Page 17 - Jewish Book Annual Volume 31

Basic HTML Version

9
FISCHEL / LITERARY HERITAGE OF KURDISH JEWS
first and only Kurdish Jew ever to enter recorded history. He
attracted many followers among the Jewish communities even
in Persian Kurdistan, in Maragha, Urmiya, Salmas, Tabriz and
Khoy, as reported by Samuel b. Yahya al־Maghribi (1174 C.E .).
Benjamin of Tudela, the 12th century Jewish traveler, referred
to a net of “more than one hundred Jewish congregations in the
mountains of Hafton (Kurdistan) extending to the frontiers
of Media,” and estimated the Jewish population of Amadiya at
about 25,000.
The veil of obscurity hanging over these “Remnants of Israel”
was lifted six centuries after Benjamin of Tudela’s description,
when enterprising and courageous Western travelers and scholars
dared to penetrate into this region.
The most comprehensive and authentic account of the Kurdish
diaspora stems from the Jewish traveler Rabbi David d’Beth
Hillel, whose
Travels
(1828-1832) provided for posterity a vivid
description of the Jewish settlements of Kurdistan. With his sur-
vey of the Jewish communities in the Turkish, Iraqi and Persian
parts of Kurdistan, he has illuminated a hitherto hidden corner
on the Jewish map of Asia and has bridged a long-standing gap
in our knowledge.
The Kurds have a highly developed tribal consciousness and
the whole Kurdish population is organized on a tribal, feudal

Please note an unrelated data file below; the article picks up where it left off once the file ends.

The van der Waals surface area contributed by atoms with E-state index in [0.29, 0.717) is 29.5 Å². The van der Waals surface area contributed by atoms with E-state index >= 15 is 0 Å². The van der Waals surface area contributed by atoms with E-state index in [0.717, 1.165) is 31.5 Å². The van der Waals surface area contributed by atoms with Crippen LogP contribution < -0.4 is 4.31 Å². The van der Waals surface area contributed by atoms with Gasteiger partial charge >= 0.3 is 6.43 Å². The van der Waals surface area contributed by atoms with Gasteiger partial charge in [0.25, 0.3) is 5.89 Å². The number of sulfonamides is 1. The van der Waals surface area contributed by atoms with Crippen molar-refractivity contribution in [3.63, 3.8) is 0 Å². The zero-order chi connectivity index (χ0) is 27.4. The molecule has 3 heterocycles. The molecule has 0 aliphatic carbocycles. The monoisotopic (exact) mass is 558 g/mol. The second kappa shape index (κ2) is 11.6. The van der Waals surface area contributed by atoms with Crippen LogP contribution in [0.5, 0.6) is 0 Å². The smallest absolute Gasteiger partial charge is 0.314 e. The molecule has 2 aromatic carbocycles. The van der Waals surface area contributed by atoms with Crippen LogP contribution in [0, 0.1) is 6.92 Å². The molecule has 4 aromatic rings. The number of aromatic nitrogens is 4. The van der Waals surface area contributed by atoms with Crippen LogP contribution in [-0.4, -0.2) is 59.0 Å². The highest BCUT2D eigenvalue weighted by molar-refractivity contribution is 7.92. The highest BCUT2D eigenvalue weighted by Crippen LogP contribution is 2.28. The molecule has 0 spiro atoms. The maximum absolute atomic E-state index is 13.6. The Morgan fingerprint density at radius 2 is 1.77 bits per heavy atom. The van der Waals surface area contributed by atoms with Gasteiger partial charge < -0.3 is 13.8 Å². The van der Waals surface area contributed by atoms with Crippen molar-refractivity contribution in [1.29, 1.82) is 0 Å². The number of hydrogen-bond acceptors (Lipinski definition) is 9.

basis. Every Kurd is first and foremost not an Iraqi, a Turki, or
an Irani, but a member of his tribe, and adheres to its law and
custom. The shape, color or form of the headgear and of the dress
for men and women is, in most cases, an external sign of the
tribal affiliation. The Kurd’s authority is the feudal lord or agha,
the head of the tribe, to whom he subordinates himself. In such a
tribally organized society Jews could not participate due to their
differences in religion, language and habits, and were regarded
as outcasts, pariahs, degraded and despised.
Although living within an agricultural society, a majority of
Jews were active as artisans, dyers, weavers, porters and in all
kinds of manual-physical labor; but others engaged in agricul-
tural pursuits. Some villages were completely inhabited bv Jewish
farmers who attended their soil, their vineyards, their fields and
orchards. (See E. Brauer’s ethnological studies on the Jews of
Kurdistan,
Yehude Kurdistan,
ed. by Raphael Patai, Jerusalem,
1947.)